An action is an element used inside routing blocks ended by ; (semicolon). It can be an execution of a function from core or a module, a conditional or loop statement, an assignment expression.


  sl_send_reply("404", "Not found");


An expression is an association group of statements, variables, functions and operators.




"sip:" + $var(prefix) + $rU + "@" + $rd

Config Pre-Processor Directives

Pre-processor directives are evaluated before building the execution tree (before 'understanding' configuration file content). They require an end-of-line (\n) after each one in order to be properly identified (e.g., #!else\n, #!endif\n).


    include_file "path_to_file"

Include the content of the file in config before parsing. path_to_file must be a static string. Including file operation is done at startup. If you change the content of included file, you have to restart the SIP server to become effective.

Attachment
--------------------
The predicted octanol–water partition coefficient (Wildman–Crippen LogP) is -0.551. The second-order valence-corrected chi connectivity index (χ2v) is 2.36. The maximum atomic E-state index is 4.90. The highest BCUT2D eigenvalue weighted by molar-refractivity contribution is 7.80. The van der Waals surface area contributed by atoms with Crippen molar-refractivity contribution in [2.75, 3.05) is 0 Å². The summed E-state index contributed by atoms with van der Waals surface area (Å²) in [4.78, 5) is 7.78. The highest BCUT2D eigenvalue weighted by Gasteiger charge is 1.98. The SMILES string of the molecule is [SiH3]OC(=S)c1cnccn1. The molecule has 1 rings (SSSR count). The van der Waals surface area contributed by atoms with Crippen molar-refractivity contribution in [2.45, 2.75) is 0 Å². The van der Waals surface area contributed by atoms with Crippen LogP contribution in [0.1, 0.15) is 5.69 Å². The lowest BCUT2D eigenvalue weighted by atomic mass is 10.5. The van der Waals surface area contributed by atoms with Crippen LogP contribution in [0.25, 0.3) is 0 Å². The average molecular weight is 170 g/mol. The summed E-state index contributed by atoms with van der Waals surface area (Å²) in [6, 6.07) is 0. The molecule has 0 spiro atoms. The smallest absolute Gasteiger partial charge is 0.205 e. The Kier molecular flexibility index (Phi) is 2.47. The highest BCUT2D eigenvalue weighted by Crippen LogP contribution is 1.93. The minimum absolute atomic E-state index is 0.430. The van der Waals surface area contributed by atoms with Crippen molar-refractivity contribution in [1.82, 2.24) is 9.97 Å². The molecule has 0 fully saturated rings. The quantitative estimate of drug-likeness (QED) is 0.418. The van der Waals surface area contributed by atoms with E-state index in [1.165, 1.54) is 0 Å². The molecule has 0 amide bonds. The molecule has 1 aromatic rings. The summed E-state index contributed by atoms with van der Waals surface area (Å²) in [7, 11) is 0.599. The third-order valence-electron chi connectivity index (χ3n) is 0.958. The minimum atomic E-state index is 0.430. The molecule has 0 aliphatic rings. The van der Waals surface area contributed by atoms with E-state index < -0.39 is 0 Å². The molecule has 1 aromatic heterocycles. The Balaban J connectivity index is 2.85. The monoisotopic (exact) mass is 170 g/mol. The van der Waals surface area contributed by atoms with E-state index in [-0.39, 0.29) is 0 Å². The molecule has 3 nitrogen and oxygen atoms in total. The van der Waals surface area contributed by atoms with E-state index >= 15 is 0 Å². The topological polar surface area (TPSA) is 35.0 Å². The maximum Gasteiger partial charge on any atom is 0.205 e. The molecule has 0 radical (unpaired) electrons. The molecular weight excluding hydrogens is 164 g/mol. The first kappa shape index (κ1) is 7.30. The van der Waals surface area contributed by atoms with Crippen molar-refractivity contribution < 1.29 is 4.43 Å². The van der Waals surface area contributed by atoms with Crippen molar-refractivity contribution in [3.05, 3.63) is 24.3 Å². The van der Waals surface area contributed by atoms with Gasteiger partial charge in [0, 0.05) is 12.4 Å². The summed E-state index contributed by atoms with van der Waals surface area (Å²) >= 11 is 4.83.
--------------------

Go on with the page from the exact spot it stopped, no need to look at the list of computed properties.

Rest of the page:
The path_to_file can be relative or absolute. If it is not absolute path, first attempt is to locate it relative to current directory, and if fails, relative to directory of the file that includes it. There is no restriction where include can be used or what can contain - any part of config file is ok. There is a limit of maximum 10 includes in depth, otherwise you can use as many includes as you want. Reporting of the cfg file syntax errors prints now the file name for easier troubleshooting.

If the included file is not found, the config file parser throws error. You can find this error message at the logging destination, usually in the system logging (file).

You can use also the syntax #!include_file or !!include_file.

Example of usage:

request_route {
    include_file "/etc/kamailio/checks.cfg"
  • /etc/kamailio/checks.cfg:
   if (!mf_process_maxfwd_header("10")) {
       sl_send_reply("483","Too Many Hops");


    import_file "path_to_file"

Similar to include_file, but does not throw error if the included file is not found.


Control in C-style what parts of the config file are executed. The parts in non-defined zones are not loaded, ensuring lower memory usage and faster execution.